20 Ways to Spring Clean Without Spending a Cent

Dust, degrease and disinfect with all natural products and items you already have around the house.

The tulips are blooming, the birds are singing, and you’re on your hands and knees in your ugliest sweatpants scrubbing the grout on the bathroom floor. Spring cleaning isn’t exactly fun, but it’s a necessary evil that can be made a lot more pleasant with the use of natural, non-toxic products that won’t leave you with a headache or require a costly trip to the store. If you’ve got baking soda, vinegar, lemons, an old towel and a handful of other common household items, you can give your house a fresh start without spending any money at all.

Fresh Air In, Odors Out

Closed-up houses may be cozy in the winter, but they tend to smell pretty stale. Get some air moving in your house by opening all the windows and positioning a few fans in strategic places, like hallways and stairways. Placing a fan in the window, facing out, can work wonders for your indoor air quality, making it smell as fresh as the outdoors.

Make Glass Sparkle with Newspaper

Nothing gets glass windows and mirrors quite to a streak-free, so-transparent-it’s-dangerous shine like newspaper. You won’t have problems with smeared text because most newspapers are now printed with water-based inks. The paper leaves behind virtually zero lint. Just spray the glass with a 50/50 mixture of water and white vinegar, rub the glass with a dry cloth and then go over the surface with a piece of newspaper.

Cut Old Towels into Cleaning Rags

Those scratchy towels that are no longer fit for post-shower use could provide you with a dozen or more new, totally free cleaning rags. Just cut them up – most terrycloth towels won’t unravel, so you don’t need to worry about breaking out the sewing machine. It’s far better for the planet than using disposable paper towels.

Eliminate Odors with Fresh Lemons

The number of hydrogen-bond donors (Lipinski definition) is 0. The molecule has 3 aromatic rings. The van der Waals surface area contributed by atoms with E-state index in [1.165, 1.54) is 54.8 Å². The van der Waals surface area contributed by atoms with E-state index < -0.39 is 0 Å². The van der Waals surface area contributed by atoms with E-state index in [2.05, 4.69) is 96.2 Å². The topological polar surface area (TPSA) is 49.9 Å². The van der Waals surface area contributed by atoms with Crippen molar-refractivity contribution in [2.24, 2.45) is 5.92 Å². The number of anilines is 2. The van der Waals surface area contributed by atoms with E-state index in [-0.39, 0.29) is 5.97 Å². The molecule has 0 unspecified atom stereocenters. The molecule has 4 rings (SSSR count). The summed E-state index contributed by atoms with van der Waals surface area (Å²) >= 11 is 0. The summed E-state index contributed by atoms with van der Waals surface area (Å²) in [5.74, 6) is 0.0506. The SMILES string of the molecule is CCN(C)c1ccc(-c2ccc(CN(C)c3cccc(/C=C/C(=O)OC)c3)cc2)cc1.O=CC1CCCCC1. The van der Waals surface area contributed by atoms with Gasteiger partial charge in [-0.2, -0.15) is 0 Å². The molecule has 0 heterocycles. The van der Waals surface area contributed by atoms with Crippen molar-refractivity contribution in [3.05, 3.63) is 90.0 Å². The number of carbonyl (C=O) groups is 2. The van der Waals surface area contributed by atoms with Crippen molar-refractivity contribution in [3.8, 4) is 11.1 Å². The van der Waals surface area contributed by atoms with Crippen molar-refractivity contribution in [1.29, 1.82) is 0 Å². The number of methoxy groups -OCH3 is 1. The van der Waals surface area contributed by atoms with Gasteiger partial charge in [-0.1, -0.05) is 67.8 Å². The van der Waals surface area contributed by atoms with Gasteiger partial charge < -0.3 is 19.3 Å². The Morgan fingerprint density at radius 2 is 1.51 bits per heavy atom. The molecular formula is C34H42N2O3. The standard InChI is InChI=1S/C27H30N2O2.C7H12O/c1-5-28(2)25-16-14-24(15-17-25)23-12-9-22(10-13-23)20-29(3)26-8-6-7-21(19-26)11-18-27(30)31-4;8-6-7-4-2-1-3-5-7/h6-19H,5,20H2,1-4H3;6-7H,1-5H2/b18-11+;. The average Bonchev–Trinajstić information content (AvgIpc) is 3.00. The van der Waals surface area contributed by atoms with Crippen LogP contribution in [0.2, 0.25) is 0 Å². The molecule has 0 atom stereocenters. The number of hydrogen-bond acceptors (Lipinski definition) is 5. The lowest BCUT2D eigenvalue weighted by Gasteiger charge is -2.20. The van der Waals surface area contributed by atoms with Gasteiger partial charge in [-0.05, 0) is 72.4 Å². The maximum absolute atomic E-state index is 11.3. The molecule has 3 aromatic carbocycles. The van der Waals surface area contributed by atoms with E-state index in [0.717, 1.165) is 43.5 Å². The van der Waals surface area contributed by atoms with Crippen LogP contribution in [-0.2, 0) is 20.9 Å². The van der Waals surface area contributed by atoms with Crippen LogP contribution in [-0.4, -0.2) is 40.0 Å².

Even the nastiest of odors can’t stand up to the freshening power of fresh lemons. Get rid of garlic, fish and other strong smells using half a cut lemon or some fresh-squeezed lemon juice. To freshen indoor air, simmer lemon peel on the stovetop, adding water as needed.

Freshen the Fridge with Coffee

Among the many unexpected uses for coffee is absorbing funky odors in the refrigerator. If you’ve got stale coffee grounds, or have a bag that’s no longer good for brewing, place a bowl of them in the fridge for a day or so. You can use the same trick to deodorize virtually anything by placing the object in a plastic bag along with a container of coffee grounds.

Sanitize Sponges With Salt

There’s no use trying to clean anything with a sponge that’s teeming with bacteria. Suds up your sponges, rinse them thoroughly and then soak them in cold, heavily salted water for an hour or two. This process will kill the germs and plump the sponges back up again.

No-Scrub Oven Cleaner

It’s time to tackle that burnt-on mess on the bottom of your oven. Baking soda makes it as easy as it gets, and your next batch of cookies won’t taste faintly of chemical cleaners. Sprinkle it liberally all over the floor of the oven, spray it with water until it’s well dampened, and leave it for a few hours. Then just wipe out the mess and use vinegar to remove the film of baking soda residue left behind.

Vinegar for Cleaning Floors

Use a half-and-half solution of white vinegar and water to clean virtually any type of flooring other than porous stones like slate and granite. You can up the cleaning power for unwaxed wood floors, tile or linoleum by mixing 1/3 white vinegar, 1/3 rubbing alcohol and 1/3 water with 3 drops of dishwashing liquid.

Make Reusable Swiffer Covers

There’s no doubt that Swiffers and other floor cleaning tools that use disposable pads can be convenient. But all those sheets add up fast, not only in cost but in the amount of trash you put out each week. Instead of buying refills, sew up a few of your own covers with a pattern you can find at Berlin’s Whimsy.

De-Gunk Microwaves with Baking Soda and Lemon